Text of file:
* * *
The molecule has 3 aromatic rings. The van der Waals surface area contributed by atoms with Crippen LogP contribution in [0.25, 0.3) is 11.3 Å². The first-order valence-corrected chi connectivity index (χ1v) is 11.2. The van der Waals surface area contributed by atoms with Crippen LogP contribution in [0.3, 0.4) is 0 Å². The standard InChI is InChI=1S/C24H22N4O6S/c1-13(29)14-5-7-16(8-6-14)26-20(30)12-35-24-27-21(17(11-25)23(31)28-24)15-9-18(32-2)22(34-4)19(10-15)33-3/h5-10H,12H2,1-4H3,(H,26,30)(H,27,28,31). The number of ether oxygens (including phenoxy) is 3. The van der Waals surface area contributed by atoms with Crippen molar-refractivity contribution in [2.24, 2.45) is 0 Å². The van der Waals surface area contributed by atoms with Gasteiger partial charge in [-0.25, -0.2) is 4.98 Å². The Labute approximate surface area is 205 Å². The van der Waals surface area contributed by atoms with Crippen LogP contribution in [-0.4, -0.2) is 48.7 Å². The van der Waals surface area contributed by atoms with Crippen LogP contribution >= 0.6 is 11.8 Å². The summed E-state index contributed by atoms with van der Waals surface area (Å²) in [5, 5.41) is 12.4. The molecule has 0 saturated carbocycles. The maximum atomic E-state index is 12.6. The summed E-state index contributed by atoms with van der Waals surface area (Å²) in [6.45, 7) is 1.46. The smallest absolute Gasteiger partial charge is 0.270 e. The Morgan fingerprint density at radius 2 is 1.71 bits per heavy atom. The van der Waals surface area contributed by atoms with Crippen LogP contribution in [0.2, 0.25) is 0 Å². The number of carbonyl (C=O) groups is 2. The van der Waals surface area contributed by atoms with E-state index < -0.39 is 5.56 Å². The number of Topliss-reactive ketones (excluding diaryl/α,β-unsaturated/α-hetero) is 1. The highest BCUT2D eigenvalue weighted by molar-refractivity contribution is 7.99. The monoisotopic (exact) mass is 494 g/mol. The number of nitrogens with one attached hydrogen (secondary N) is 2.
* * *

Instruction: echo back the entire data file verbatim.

The molecule has 3 aromatic rings. The van der Waals surface area contributed by atoms with Crippen LogP contribution in [0.25, 0.3) is 11.3 Å². The first-order valence-corrected chi connectivity index (χ1v) is 11.2. The van der Waals surface area contributed by atoms with Crippen LogP contribution in [0.3, 0.4) is 0 Å². The standard InChI is InChI=1S/C24H22N4O6S/c1-13(29)14-5-7-16(8-6-14)26-20(30)12-35-24-27-21(17(11-25)23(31)28-24)15-9-18(32-2)22(34-4)19(10-15)33-3/h5-10H,12H2,1-4H3,(H,26,30)(H,27,28,31). The number of ether oxygens (including phenoxy) is 3. The van der Waals surface area contributed by atoms with Crippen molar-refractivity contribution in [2.24, 2.45) is 0 Å². The van der Waals surface area contributed by atoms with Gasteiger partial charge in [-0.25, -0.2) is 4.98 Å². The Labute approximate surface area is 205 Å². The van der Waals surface area contributed by atoms with Crippen LogP contribution in [-0.4, -0.2) is 48.7 Å². The van der Waals surface area contributed by atoms with Crippen LogP contribution >= 0.6 is 11.8 Å². The summed E-state index contributed by atoms with van der Waals surface area (Å²) in [5, 5.41) is 12.4. The molecule has 0 saturated carbocycles. The maximum atomic E-state index is 12.6. The summed E-state index contributed by atoms with van der Waals surface area (Å²) in [6.45, 7) is 1.46. The smallest absolute Gasteiger partial charge is 0.270 e. The Morgan fingerprint density at radius 2 is 1.71 bits per heavy atom. The van der Waals surface area contributed by atoms with Crippen LogP contribution in [0.2, 0.25) is 0 Å². The number of carbonyl (C=O) groups is 2. The van der Waals surface area contributed by atoms with E-state index < -0.39 is 5.56 Å². The number of Topliss-reactive ketones (excluding diaryl/α,β-unsaturated/α-hetero) is 1. The highest BCUT2D eigenvalue weighted by molar-refractivity contribution is 7.99. The monoisotopic (exact) mass is 494 g/mol. The number of nitrogens with one attached hydrogen (secondary N) is 2.